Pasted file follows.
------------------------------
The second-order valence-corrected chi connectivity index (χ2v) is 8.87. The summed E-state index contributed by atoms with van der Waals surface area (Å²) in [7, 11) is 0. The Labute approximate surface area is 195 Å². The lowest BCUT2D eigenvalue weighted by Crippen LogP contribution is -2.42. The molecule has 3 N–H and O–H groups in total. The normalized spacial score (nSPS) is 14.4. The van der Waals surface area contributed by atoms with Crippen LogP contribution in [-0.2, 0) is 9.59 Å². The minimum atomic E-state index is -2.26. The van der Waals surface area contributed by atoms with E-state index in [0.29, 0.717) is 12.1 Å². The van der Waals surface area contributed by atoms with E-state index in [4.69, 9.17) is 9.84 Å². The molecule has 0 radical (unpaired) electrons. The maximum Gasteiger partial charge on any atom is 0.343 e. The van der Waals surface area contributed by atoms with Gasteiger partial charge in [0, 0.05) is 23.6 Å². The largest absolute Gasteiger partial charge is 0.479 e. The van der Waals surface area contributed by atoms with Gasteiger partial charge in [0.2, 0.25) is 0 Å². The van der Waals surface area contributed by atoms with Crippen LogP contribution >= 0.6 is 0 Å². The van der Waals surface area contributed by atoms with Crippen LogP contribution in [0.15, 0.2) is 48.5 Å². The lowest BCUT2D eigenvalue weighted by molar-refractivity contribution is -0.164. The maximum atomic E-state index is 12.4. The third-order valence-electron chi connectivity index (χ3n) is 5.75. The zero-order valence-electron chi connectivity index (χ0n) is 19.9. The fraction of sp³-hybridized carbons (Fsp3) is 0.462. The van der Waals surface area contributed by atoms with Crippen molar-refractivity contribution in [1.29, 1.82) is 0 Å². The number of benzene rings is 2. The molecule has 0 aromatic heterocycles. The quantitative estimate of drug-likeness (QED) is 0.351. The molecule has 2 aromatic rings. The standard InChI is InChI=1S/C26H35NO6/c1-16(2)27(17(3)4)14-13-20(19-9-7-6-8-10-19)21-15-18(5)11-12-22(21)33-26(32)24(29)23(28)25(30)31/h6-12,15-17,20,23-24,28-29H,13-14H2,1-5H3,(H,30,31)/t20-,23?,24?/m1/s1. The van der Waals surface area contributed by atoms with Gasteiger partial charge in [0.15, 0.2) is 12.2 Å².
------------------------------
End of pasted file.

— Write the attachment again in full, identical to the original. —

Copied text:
The second-order valence-corrected chi connectivity index (χ2v) is 8.87. The summed E-state index contributed by atoms with van der Waals surface area (Å²) in [7, 11) is 0. The Labute approximate surface area is 195 Å². The lowest BCUT2D eigenvalue weighted by Crippen LogP contribution is -2.42. The molecule has 3 N–H and O–H groups in total. The normalized spacial score (nSPS) is 14.4. The van der Waals surface area contributed by atoms with Crippen LogP contribution in [-0.2, 0) is 9.59 Å². The minimum atomic E-state index is -2.26. The van der Waals surface area contributed by atoms with E-state index in [0.29, 0.717) is 12.1 Å². The van der Waals surface area contributed by atoms with E-state index in [4.69, 9.17) is 9.84 Å². The molecule has 0 radical (unpaired) electrons. The maximum Gasteiger partial charge on any atom is 0.343 e. The van der Waals surface area contributed by atoms with Gasteiger partial charge in [0, 0.05) is 23.6 Å². The largest absolute Gasteiger partial charge is 0.479 e. The van der Waals surface area contributed by atoms with Gasteiger partial charge in [0.2, 0.25) is 0 Å². The van der Waals surface area contributed by atoms with Crippen LogP contribution >= 0.6 is 0 Å². The van der Waals surface area contributed by atoms with Crippen LogP contribution in [0.15, 0.2) is 48.5 Å². The lowest BCUT2D eigenvalue weighted by molar-refractivity contribution is -0.164. The maximum atomic E-state index is 12.4. The third-order valence-electron chi connectivity index (χ3n) is 5.75. The zero-order valence-electron chi connectivity index (χ0n) is 19.9. The fraction of sp³-hybridized carbons (Fsp3) is 0.462. The van der Waals surface area contributed by atoms with Crippen molar-refractivity contribution in [1.29, 1.82) is 0 Å². The number of benzene rings is 2. The molecule has 0 aromatic heterocycles. The quantitative estimate of drug-likeness (QED) is 0.351. The molecule has 2 aromatic rings. The standard InChI is InChI=1S/C26H35NO6/c1-16(2)27(17(3)4)14-13-20(19-9-7-6-8-10-19)21-15-18(5)11-12-22(21)33-26(32)24(29)23(28)25(30)31/h6-12,15-17,20,23-24,28-29H,13-14H2,1-5H3,(H,30,31)/t20-,23?,24?/m1/s1. The van der Waals surface area contributed by atoms with Gasteiger partial charge in [0.15, 0.2) is 12.2 Å².